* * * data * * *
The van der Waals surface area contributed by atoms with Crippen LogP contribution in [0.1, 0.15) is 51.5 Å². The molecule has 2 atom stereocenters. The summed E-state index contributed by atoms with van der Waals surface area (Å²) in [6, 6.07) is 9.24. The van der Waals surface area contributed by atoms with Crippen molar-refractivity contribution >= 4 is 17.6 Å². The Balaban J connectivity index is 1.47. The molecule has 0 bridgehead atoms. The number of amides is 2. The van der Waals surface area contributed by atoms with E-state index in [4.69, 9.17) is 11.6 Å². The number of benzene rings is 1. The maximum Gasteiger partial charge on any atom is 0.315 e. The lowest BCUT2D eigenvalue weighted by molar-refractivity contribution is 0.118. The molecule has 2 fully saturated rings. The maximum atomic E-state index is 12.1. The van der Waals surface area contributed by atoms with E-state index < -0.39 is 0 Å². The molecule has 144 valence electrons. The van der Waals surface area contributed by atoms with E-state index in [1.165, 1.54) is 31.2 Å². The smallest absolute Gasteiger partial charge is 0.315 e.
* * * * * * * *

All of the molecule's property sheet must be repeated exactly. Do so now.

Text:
The van der Waals surface area contributed by atoms with Crippen LogP contribution in [0.1, 0.15) is 51.5 Å². The molecule has 2 atom stereocenters. The summed E-state index contributed by atoms with van der Waals surface area (Å²) in [6, 6.07) is 9.24. The van der Waals surface area contributed by atoms with Crippen molar-refractivity contribution >= 4 is 17.6 Å². The Balaban J connectivity index is 1.47. The molecule has 0 bridgehead atoms. The number of amides is 2. The van der Waals surface area contributed by atoms with E-state index in [4.69, 9.17) is 11.6 Å². The number of benzene rings is 1. The maximum Gasteiger partial charge on any atom is 0.315 e. The lowest BCUT2D eigenvalue weighted by molar-refractivity contribution is 0.118. The molecule has 2 fully saturated rings. The maximum atomic E-state index is 12.1. The van der Waals surface area contributed by atoms with E-state index < -0.39 is 0 Å². The molecule has 144 valence electrons. The van der Waals surface area contributed by atoms with E-state index in [1.165, 1.54) is 31.2 Å². The smallest absolute Gasteiger partial charge is 0.315 e.